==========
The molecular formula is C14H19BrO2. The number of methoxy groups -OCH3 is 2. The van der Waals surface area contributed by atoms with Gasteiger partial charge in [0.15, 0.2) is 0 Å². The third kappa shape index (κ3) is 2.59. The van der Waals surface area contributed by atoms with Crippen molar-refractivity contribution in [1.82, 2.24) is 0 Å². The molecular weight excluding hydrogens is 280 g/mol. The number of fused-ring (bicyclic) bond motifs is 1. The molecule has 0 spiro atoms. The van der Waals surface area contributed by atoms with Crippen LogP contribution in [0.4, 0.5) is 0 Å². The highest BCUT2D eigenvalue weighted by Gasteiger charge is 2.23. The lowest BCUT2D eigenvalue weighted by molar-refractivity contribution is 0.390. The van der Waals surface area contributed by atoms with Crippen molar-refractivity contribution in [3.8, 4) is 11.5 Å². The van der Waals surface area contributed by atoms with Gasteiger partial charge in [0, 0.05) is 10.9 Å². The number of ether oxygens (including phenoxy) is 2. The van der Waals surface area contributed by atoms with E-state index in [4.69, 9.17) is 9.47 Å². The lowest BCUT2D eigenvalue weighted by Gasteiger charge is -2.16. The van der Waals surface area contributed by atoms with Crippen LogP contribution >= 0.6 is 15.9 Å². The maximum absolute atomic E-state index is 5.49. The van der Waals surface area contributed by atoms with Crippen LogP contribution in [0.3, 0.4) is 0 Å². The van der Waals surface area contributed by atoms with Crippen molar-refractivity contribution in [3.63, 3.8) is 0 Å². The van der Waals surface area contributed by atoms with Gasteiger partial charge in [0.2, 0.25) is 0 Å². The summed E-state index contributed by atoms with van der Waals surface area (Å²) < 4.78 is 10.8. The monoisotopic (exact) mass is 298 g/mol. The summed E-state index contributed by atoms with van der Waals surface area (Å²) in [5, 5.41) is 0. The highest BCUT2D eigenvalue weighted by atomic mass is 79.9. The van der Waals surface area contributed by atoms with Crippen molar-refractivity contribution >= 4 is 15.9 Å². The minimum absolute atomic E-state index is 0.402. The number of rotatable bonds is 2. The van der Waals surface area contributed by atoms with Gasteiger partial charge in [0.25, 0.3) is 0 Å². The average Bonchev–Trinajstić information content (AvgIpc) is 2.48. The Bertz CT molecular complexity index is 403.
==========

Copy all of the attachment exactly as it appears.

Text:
The molecular formula is C14H19BrO2. The number of methoxy groups -OCH3 is 2. The van der Waals surface area contributed by atoms with Gasteiger partial charge in [0.15, 0.2) is 0 Å². The third kappa shape index (κ3) is 2.59. The van der Waals surface area contributed by atoms with Crippen molar-refractivity contribution in [1.82, 2.24) is 0 Å². The molecular weight excluding hydrogens is 280 g/mol. The number of fused-ring (bicyclic) bond motifs is 1. The molecule has 0 spiro atoms. The van der Waals surface area contributed by atoms with Crippen LogP contribution in [0.4, 0.5) is 0 Å². The highest BCUT2D eigenvalue weighted by Gasteiger charge is 2.23. The lowest BCUT2D eigenvalue weighted by molar-refractivity contribution is 0.390. The van der Waals surface area contributed by atoms with Crippen molar-refractivity contribution in [3.8, 4) is 11.5 Å². The van der Waals surface area contributed by atoms with Gasteiger partial charge in [0, 0.05) is 10.9 Å². The number of ether oxygens (including phenoxy) is 2. The van der Waals surface area contributed by atoms with E-state index in [4.69, 9.17) is 9.47 Å². The lowest BCUT2D eigenvalue weighted by Gasteiger charge is -2.16. The van der Waals surface area contributed by atoms with Crippen LogP contribution >= 0.6 is 15.9 Å². The maximum absolute atomic E-state index is 5.49. The van der Waals surface area contributed by atoms with Crippen LogP contribution in [0.3, 0.4) is 0 Å². The van der Waals surface area contributed by atoms with Crippen molar-refractivity contribution in [3.63, 3.8) is 0 Å². The van der Waals surface area contributed by atoms with Gasteiger partial charge in [0.2, 0.25) is 0 Å². The summed E-state index contributed by atoms with van der Waals surface area (Å²) < 4.78 is 10.8. The monoisotopic (exact) mass is 298 g/mol. The summed E-state index contributed by atoms with van der Waals surface area (Å²) in [5, 5.41) is 0. The highest BCUT2D eigenvalue weighted by atomic mass is 79.9. The van der Waals surface area contributed by atoms with Crippen molar-refractivity contribution >= 4 is 15.9 Å². The minimum absolute atomic E-state index is 0.402. The number of rotatable bonds is 2. The van der Waals surface area contributed by atoms with Gasteiger partial charge in [0.25, 0.3) is 0 Å². The average Bonchev–Trinajstić information content (AvgIpc) is 2.48. The Bertz CT molecular complexity index is 403.